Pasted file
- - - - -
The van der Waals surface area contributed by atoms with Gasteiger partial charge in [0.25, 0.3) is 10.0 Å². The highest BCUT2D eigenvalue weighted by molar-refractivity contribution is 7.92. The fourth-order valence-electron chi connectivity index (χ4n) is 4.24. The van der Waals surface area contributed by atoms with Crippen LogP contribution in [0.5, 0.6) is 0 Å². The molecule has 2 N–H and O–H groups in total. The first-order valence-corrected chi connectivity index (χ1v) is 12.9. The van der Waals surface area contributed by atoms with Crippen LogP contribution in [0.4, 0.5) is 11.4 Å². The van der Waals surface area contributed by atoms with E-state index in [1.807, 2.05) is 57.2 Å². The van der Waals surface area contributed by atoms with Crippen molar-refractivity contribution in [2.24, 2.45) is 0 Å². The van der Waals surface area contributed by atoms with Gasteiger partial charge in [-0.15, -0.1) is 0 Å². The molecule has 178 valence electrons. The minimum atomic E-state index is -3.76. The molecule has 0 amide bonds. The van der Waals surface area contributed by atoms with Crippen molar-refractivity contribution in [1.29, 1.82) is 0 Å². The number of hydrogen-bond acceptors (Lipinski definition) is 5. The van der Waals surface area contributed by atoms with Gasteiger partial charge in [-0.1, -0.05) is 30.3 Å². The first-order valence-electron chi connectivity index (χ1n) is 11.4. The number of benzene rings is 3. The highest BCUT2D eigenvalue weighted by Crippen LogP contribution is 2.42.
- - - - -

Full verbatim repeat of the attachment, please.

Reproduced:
The van der Waals surface area contributed by atoms with Gasteiger partial charge in [0.25, 0.3) is 10.0 Å². The highest BCUT2D eigenvalue weighted by molar-refractivity contribution is 7.92. The fourth-order valence-electron chi connectivity index (χ4n) is 4.24. The van der Waals surface area contributed by atoms with Crippen LogP contribution in [0.5, 0.6) is 0 Å². The molecule has 2 N–H and O–H groups in total. The first-order valence-corrected chi connectivity index (χ1v) is 12.9. The van der Waals surface area contributed by atoms with Crippen LogP contribution in [0.4, 0.5) is 11.4 Å². The van der Waals surface area contributed by atoms with E-state index in [1.807, 2.05) is 57.2 Å². The van der Waals surface area contributed by atoms with Crippen molar-refractivity contribution in [2.24, 2.45) is 0 Å². The van der Waals surface area contributed by atoms with Gasteiger partial charge in [-0.15, -0.1) is 0 Å². The molecule has 178 valence electrons. The minimum atomic E-state index is -3.76. The molecule has 0 amide bonds. The van der Waals surface area contributed by atoms with Crippen molar-refractivity contribution in [1.29, 1.82) is 0 Å². The number of hydrogen-bond acceptors (Lipinski definition) is 5. The van der Waals surface area contributed by atoms with Gasteiger partial charge in [-0.1, -0.05) is 30.3 Å². The first-order valence-electron chi connectivity index (χ1n) is 11.4. The number of benzene rings is 3. The highest BCUT2D eigenvalue weighted by Crippen LogP contribution is 2.42.